We’ve been through a lot lately. A two-year American presidential campaign just came to a close, leaving many people with an itching glut of free time, that they once would dedicate to following politics. The world economy is in turmoil, as more and more governments resort to using state funds to bail out struggling businesses. And lowering gas prices only serve as a reminder of how high the prices one were, and how high they’re likely to be again soon.
All in all, it’s been a rough year, and as 2008 comes to a close, I, for one, can’t wait to leave it behind forever. That’s the great thing about the New Year’s holiday, though: not only do we look back on the year that was, recalling experiences had and memories made; but we also look forward, to the mystery of the year ahead.
Maybe 2009 will be a better year for us all than 2008 has been—it wouldn’t be too hard, really. Maybe 2009 will end up being worse. There’s no way to tell. I’m not saying that 2008 has been horrible, and there are certainly parts of it I will never forget (and in a good way). But I also can’t wait for December 31st to come around, and will love watching that great ball fall on Times Square.
The placement of Christmas and New Year’s Eve on the calendar seems like a cruel joke. Other holidays are relatively spaced out: Easter in April, Independence Day in July, Halloween in October. But between two of the year’s biggest holidays, we have only one short week.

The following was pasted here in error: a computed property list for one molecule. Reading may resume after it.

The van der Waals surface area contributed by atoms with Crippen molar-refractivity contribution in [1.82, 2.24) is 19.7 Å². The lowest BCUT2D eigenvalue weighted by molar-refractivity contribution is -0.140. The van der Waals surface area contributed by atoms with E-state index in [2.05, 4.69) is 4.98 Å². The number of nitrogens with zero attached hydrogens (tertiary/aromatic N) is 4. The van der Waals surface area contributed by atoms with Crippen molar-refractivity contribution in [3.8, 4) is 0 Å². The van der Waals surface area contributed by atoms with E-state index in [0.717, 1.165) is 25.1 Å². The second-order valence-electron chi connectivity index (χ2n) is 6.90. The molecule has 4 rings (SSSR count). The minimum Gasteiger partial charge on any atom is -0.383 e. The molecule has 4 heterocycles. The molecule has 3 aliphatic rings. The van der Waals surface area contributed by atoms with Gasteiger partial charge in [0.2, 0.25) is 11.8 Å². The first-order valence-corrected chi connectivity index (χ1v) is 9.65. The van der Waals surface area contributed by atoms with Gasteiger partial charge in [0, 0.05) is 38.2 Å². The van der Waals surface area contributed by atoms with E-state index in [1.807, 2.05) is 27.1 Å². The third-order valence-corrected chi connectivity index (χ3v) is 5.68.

Thankfully, there isn’t much preparation needed for New Year’s Eve, other than planning your party, or deciding which one to attend; but it can still be stressful: on Christmas, once the presents are opened, there is a tendency to look at your living room floor covered in wrapping paper and realize there simply isn’t time to get ready for the next holiday.
Some simple advice is just take a breath, and realize that though, yes, there is a mess of Christmas stuff to dispose of before New Year’s, and yes, you only have one week to move on to the next holiday, it still doesn’t need to be done right. that. second. Enjoy Christmas—the whole day—and maybe even give yourself the whole next day to unwind. And instead of rushing to take down all your Christmas decorations, you can maybe add, as part of your New Year’s celebration, a de-Christmasing ceremony. Whatever you do, however you handle it, remember this: Christmas and New Year’s—and all holidays—are meant to be enjoyed. And while yes, stress is to be expected, it shouldn’t overtake the joy of being together with family, friends and loved ones.